Saturday, October 11, 2008



October 11, 2008
By Standard on Saturday Team

Six years ago retired President Moi handed over the sword of honour amid the confusion and protocol mess at Nairobi’s Uhuru Park.

A few hours later he landed at his Kabarak home for the first time as a senior citizen and statesman.

As he strode into retirement, a life that he yesterday marked on the occasion of a national holiday in his name, life literally changed with the end of his era and style.

The former Head of State also spoke against perception Kenya, because of the Government of National Unity, has two centres of power.

President Moi, wearing the Kanu red shirt, addresses the public at KICC after the party’s parliamentary meeting in June 2002. Photo: File/Standard

He said despite the circumstance of a unity government, it as one under President Kibaki.

"The public tends to think that we have two governments but we only have one government in place," he said.

"I am happy and spending time moving around the country," Moi told journalists at his Kabarak home.

A jovial Moi later hosted leaders among them former long serving Kanu Secretary General Joseph Kamotho and Nakuru Town MP Lee Kinyanjui at his Kabarak home.

Kamotho’s presence, despite having ditched Kanu, which Moi on Friday reiterated he is still a firm member, rekindled memories of the Independence party’s heyday when delegations streamed to the old man’s home at the end of which they would be feted with food and drinks, and also cash to buy ‘sugar’ and ‘fare’.

Moi insisted he was still in Kanu and would not waver in his support for the party that brought Independence.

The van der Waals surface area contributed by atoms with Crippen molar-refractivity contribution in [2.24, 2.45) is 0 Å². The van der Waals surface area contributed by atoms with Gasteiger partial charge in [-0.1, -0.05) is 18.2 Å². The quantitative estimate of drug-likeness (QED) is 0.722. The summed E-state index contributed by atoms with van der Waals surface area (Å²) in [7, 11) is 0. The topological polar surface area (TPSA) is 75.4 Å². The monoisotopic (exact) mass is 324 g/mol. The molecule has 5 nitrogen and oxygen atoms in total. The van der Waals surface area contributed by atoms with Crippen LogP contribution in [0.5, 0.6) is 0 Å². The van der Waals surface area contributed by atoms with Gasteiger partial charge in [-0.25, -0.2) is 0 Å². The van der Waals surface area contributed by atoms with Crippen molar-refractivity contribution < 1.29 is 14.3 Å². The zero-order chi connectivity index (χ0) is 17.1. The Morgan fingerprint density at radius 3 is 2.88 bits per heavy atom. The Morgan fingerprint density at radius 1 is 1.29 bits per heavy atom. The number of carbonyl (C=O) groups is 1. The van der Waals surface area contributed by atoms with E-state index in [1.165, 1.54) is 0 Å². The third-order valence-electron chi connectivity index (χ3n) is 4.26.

He said he had warned Kenyans prior to the introduction of multi-partyism that it would lead to tribalism.

"But instead of listening to me people mistook discipline in Kanu as a party for dictatorship," Moi said.

He said Kanu, which has structures all over the country, embodies the unity of all Kenyans.

"Development cannot be achieved if you are divided," he said. A delegation from the larger Kericho District assured the former President of their support.

Kamotho said he had come to greet the former president after working with him for along time. "During the time we were in Kanu the party was a bridge between the governors and the governed," the former Kanu spokesman said.

When he was in power President Moi’s Kabarak and Kabarnet Gardens homes, and various State Houses and lodges were important addresses.

They were the venues to which delegations were ferried to ‘greet’ the grand old man who ruled Kenya for 24 years, beside nine years as vice- president.

The delegates who later arrived in their rural homes ecstatic after listening to their president, talking to him directly about their grievances and telling him about their support.

Father of the Nation

They could have been Kanu branch officials, current and former councillors, headmen, or even chiefs and their assistants. But the journey and interaction with the Head of State gave them a different rating.

In the market centres, school boards and development committees they stood out, occasionally letting out their experiences and lessons from the Father of the Nation.